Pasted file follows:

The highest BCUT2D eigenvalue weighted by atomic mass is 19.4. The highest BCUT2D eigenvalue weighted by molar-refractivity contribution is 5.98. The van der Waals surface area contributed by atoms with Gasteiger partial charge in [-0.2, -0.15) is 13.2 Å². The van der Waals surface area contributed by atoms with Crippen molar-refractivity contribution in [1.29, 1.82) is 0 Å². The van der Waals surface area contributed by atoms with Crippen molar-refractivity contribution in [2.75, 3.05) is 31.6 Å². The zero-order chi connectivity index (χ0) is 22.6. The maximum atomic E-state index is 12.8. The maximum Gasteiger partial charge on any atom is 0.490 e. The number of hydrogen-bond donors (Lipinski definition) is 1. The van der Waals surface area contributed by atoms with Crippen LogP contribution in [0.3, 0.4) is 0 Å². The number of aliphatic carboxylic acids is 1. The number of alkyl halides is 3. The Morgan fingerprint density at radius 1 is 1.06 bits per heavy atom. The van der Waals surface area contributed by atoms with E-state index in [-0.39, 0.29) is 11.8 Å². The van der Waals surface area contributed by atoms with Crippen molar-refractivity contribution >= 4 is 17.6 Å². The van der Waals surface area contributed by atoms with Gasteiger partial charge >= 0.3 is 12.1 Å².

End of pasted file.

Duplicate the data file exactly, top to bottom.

The highest BCUT2D eigenvalue weighted by atomic mass is 19.4. The highest BCUT2D eigenvalue weighted by molar-refractivity contribution is 5.98. The van der Waals surface area contributed by atoms with Gasteiger partial charge in [-0.2, -0.15) is 13.2 Å². The van der Waals surface area contributed by atoms with Crippen molar-refractivity contribution in [1.29, 1.82) is 0 Å². The van der Waals surface area contributed by atoms with Crippen molar-refractivity contribution in [2.75, 3.05) is 31.6 Å². The zero-order chi connectivity index (χ0) is 22.6. The maximum atomic E-state index is 12.8. The maximum Gasteiger partial charge on any atom is 0.490 e. The number of hydrogen-bond donors (Lipinski definition) is 1. The van der Waals surface area contributed by atoms with Crippen LogP contribution in [0.3, 0.4) is 0 Å². The number of aliphatic carboxylic acids is 1. The number of alkyl halides is 3. The Morgan fingerprint density at radius 1 is 1.06 bits per heavy atom. The van der Waals surface area contributed by atoms with E-state index in [-0.39, 0.29) is 11.8 Å². The van der Waals surface area contributed by atoms with Crippen molar-refractivity contribution >= 4 is 17.6 Å². The van der Waals surface area contributed by atoms with Gasteiger partial charge >= 0.3 is 12.1 Å².